Are you trying to figure out your next career step? Many folks with higher level clearances just move into another job that requires the clearance because it’s easy. Those with lower-level clearances face more difficulties when they discover it does not automatically get them many opportunities. But they often still reflexively look within their current path.
Last month, the National Career Development Association released their “Survey on Working America”. Only 37% of respondents reported making a conscious choice when choosing a career! And 56% said they did not look at many options – but instead took the only job available, which looked interesting at the time, or chose based on the influence of parents/relatives/friends.
What does this mean to you?
First: You have far more choices than you have ever thought of.
That’s a boon and a burden. But do think about your options regularly – while you are in a job and when you look for a new job. A long career in which you move from A to B to C within your field is terrific if you love what you do.
Too many of us, however, got into our careers almost by accident and are locked in because we do not even think of what else we might want to do. If that is you, start looking at what other options exist. One great place to start, with free tools to check your interests and relate them to jobs, is the O*Net Resource Center.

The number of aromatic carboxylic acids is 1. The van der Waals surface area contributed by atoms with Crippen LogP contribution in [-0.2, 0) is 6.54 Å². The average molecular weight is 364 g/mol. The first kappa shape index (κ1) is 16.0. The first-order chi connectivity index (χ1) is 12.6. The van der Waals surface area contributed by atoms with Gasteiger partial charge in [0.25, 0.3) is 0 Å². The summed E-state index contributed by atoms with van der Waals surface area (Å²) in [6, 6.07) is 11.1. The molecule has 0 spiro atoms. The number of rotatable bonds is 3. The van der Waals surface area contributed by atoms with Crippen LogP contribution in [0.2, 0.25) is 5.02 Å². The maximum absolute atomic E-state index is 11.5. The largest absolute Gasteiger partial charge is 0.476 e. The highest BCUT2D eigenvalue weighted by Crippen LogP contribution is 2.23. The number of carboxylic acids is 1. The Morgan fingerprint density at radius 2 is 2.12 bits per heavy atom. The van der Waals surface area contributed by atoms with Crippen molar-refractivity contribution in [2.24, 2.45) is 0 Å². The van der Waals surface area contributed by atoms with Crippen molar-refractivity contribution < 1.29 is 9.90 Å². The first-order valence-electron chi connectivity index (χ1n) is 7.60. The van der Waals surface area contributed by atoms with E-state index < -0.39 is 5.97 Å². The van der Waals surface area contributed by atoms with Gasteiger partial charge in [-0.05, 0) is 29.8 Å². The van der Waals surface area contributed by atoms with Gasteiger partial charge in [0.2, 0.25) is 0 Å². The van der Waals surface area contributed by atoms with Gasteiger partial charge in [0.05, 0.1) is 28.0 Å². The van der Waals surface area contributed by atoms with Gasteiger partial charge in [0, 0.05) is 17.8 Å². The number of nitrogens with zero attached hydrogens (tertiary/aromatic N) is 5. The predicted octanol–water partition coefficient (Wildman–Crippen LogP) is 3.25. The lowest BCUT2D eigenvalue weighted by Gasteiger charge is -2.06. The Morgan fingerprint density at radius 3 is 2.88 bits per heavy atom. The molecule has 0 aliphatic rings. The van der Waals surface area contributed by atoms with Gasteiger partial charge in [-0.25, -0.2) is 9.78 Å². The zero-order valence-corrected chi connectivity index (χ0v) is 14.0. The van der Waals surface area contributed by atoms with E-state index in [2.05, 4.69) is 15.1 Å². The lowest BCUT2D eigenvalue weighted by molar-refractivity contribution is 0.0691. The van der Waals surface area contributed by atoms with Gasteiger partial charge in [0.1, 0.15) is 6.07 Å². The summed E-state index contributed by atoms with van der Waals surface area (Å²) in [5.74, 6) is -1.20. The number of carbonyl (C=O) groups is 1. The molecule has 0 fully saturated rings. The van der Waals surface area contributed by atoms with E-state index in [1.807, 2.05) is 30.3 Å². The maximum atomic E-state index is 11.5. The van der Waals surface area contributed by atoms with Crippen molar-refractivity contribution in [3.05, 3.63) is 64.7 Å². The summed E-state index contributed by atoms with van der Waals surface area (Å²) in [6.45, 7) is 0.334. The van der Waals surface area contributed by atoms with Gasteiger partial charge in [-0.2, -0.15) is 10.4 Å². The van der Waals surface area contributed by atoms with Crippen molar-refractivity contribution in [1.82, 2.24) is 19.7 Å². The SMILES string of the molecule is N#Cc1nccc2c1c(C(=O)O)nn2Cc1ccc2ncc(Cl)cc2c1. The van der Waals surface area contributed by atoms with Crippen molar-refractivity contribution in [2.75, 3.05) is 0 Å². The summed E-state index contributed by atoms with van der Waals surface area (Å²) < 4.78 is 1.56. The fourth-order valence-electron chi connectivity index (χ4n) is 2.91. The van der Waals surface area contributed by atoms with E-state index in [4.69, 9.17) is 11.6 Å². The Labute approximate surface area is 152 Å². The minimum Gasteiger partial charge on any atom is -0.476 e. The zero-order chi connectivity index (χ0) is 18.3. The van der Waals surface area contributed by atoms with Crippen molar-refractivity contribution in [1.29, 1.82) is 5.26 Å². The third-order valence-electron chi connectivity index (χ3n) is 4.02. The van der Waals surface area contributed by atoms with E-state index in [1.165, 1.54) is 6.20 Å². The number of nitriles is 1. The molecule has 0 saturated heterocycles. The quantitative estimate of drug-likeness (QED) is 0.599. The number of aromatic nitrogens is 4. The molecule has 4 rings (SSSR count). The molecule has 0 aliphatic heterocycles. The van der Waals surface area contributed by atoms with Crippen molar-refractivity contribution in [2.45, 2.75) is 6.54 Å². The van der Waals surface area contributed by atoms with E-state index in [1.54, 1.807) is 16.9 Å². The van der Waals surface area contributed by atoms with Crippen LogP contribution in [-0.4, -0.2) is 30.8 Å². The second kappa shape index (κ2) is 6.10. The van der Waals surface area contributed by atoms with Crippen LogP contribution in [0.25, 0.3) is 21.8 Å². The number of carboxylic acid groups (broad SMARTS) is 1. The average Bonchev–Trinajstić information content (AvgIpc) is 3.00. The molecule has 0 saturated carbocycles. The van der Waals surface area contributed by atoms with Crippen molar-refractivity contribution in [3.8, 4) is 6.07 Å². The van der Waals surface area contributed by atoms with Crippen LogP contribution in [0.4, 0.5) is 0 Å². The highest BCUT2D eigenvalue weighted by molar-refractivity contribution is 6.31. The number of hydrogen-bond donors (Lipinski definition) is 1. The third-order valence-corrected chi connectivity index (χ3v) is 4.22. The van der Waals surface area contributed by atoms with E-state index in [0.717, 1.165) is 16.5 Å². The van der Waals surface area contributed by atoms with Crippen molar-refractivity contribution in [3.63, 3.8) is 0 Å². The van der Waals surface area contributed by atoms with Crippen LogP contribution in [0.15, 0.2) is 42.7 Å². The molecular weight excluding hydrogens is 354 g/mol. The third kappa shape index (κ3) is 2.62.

Another easy idea generator is to take several skills you have which you love to use and plug them into a big job board, like Indeed or Monster, to see what interesting job ads pop up. A pattern there will give you ideas for jobs you might like and you can then explore each in more depth.
Second: If you do love your work, let it shine!
Every recruiter and hiring manager seeks candidates who love what they do and are at the top of their game! Make sure your entire marketing program for your job search demonstrates your achievements, your knowledge, and your enthusiasm. Show how you have grown your skills and enhanced your knowledge. Demonstrate that you are recognized as an expert or peer resource. Show off your professional association leadership. Make sure your references can talk to the fact that you are top-notch, high potential, or a real expert. Use social media to show your knowledge by helping others and being an expert resource in relevant groups.